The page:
Thursday, September 28, 2006

Pedagogue or Panderer?

Well, first let me say that I am working on my "My First Jew" essay that I promised you earlier in the week. It's just that when one is serious about a topic, one hesitates, rewrites, backfills, stares out the window as the light dies in the west. In short, in the case of this absent essay I am violating the blogger's oath, which is not the famous journalist's creed of "I write better than anyone who writes faster and faster than anyone who writes better" but the more pedestrian "I write faster than anyone who writes better and.... Well, not really. I just try to write really fast."

But time for a post to fill the void. Last week I noticed a flyer on the wall near my office on the 5th floor of USF's own University Center posted by an SFSU graduate student named Danielle -- I think she just slipped in and taped them up -- asking 18-20 year old women who are currently enrolled in college if they have taken a virginity pledge. The flier offered a $20 gift certificate for taking part in the study, which is apparently part of a master's thesis.

At the bottom of the flyer were those things for which there is no name. I mean, that little fringe of tabs that contain contact information that can be ripped off singly. You know what I mean. You print or write a "stack" of contact information across the bottom of a piece of paper, the baseline of each info bit perpendicular to the bottom of the piece of paper, and then cut between each info bit with scissors. I know you know what I mean. There needs to be a word for this.

I noticed on each flyer that some of these tabs had been ripped off. That suggested to me that some members of the USF community had experience with or knowledge of such pledges.

So I created the following class assignment:

The Virginity Pledge

Assignment for Wednesday, September 28. We will collect shared data that we will draw on for a story due Monday, October 2.

Interview Checklist

Name, age, place of residence, major, marital status for each interview subject.

Question 1: Have you ever taken a virginity pledge?

Question 2: Have you been asked?

Question 3: If asked, what did you respond? If you have not been asked, what would you respond if asked.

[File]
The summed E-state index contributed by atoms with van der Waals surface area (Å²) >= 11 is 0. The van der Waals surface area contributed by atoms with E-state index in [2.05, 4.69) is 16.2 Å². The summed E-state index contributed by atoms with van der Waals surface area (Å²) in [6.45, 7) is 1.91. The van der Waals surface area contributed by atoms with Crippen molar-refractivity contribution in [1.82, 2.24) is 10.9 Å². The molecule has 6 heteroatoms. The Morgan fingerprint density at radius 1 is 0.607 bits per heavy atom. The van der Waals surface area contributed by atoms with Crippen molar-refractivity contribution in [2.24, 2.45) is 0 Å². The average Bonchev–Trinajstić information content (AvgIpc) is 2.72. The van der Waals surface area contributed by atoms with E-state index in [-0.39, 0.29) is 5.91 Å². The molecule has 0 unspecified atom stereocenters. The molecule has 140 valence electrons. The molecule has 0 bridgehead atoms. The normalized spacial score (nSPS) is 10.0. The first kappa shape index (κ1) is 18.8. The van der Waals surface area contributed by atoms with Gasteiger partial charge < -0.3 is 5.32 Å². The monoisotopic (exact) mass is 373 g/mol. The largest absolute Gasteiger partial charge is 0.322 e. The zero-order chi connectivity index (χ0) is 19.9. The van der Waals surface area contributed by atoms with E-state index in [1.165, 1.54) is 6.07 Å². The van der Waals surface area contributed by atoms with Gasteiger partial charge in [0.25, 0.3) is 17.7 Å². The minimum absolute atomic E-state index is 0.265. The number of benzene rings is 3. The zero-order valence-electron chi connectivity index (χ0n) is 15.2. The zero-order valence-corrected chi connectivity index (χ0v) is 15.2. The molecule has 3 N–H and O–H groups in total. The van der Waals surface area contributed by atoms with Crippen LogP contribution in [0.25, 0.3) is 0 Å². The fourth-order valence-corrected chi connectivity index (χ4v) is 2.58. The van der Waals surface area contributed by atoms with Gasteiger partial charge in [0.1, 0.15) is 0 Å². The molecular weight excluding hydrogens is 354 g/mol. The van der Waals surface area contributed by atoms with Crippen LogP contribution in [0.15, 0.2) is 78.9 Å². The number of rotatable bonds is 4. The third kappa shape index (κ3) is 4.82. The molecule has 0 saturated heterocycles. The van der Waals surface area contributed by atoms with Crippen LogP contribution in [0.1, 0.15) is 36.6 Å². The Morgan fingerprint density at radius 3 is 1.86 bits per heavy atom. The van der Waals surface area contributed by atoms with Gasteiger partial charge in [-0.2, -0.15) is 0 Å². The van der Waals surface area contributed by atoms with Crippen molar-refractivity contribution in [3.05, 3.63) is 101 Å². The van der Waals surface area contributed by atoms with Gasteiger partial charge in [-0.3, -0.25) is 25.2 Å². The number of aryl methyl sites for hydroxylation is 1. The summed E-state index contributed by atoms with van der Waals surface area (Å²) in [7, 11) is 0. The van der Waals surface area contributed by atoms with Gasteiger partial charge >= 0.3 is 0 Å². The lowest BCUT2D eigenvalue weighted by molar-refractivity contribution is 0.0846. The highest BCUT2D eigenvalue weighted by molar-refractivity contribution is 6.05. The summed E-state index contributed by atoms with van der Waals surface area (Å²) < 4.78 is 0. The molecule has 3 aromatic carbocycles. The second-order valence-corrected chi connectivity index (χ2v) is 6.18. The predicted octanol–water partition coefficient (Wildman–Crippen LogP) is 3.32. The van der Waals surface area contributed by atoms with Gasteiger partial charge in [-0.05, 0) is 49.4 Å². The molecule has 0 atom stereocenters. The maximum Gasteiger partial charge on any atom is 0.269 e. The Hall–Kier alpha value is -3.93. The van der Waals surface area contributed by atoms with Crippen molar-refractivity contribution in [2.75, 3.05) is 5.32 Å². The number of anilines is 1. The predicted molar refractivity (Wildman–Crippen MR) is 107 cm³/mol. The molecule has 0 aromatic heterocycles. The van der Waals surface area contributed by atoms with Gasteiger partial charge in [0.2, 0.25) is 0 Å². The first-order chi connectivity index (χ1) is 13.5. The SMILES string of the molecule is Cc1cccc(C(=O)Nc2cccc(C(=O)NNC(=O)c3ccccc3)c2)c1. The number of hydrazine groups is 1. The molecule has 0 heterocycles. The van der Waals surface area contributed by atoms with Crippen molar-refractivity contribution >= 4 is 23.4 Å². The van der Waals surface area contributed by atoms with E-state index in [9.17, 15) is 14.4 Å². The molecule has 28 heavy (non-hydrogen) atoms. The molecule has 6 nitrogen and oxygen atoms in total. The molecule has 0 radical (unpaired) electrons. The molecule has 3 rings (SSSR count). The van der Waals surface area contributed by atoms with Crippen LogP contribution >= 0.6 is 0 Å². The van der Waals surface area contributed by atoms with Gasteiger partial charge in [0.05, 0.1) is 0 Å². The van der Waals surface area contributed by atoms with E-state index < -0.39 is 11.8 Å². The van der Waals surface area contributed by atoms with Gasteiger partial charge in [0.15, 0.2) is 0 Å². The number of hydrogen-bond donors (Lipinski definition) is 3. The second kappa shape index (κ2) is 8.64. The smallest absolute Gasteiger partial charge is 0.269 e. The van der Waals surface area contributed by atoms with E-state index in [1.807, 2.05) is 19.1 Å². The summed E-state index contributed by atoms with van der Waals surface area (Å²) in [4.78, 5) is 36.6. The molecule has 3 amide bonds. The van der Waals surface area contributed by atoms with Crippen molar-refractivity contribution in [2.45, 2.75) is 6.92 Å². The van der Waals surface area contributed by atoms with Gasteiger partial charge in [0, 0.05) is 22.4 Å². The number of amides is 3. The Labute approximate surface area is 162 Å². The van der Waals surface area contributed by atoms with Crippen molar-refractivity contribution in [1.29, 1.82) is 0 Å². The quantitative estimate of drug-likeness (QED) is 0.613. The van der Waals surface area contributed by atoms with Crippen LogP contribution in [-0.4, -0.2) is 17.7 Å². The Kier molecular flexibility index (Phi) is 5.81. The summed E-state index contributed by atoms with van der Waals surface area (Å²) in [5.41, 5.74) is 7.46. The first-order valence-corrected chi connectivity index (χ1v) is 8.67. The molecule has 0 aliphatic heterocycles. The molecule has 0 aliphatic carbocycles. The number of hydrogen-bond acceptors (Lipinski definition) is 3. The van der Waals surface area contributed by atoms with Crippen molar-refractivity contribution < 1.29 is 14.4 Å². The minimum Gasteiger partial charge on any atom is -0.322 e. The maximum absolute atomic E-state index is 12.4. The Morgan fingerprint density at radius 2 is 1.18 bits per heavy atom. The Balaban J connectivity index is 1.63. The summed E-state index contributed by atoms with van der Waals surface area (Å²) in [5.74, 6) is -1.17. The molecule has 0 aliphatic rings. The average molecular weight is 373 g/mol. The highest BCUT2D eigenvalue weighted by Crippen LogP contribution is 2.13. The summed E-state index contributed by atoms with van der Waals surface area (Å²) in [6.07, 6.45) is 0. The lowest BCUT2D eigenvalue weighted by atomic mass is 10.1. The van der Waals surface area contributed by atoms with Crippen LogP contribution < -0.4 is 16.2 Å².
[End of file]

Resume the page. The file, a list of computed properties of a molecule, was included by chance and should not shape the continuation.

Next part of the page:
Question 4: Why?

Question 5: Ask at least one follow-up question of your own choosing. Try to include at least one exact quote.

Each reporting student is responsible for three interviews: two USF students, plus a USF professor, administrator or other staff member. Exactly what you ask your third source is optional. Use your own judgment.

The idea was that we would get more than 30 interviews, discuss those interviews in class, come up with ways of focusing possible stories based on those interviews, all the while understanding that we might well need to acquire additional information through research or interview to make it possible to create a newsworthy focus for our stories. In any case, each student must write a story. And the student interviewers were required to tell their sources that the story might be published. Nothing is as vacuous as an interview elicited by a student who says, "This is just for a class."

Class discussion was pretty good. The assignment provoked some good questions about interviewing and about generalizing from such a limited sample, some good "teaching outcomes," as we like to say.

But here's the thing. I am catching some some criticism from some folk in the university community who were interviewed or who talked with those who were interviewed -- or who were contacted by those who were interviewed; FYI; you know -- who thought such questions were too personal. I concede I'm paraphrasing here, but some thought the assignment was kind of a cheap trick as well as an invasion of privacy, a violation of the sanctity of the workplace, the point of which was inviting students to engage in prurient speculation about the sex lives of others. Such "opinion dredging" was superficial and, even when placed in the context of recent studies about the efficacy of such pledges, likely to produce trash journalism.

I'm on a bit of a high horse here, a friend said, but this is a very silly and useless exercise, she said.

I'm writing so fast here, omitting and oversimplifying. Here we definitely have The Blogger as Captain Kirk: "I need Warp 7, Scotty, and I need it now." And Scotty gives him Warp 8!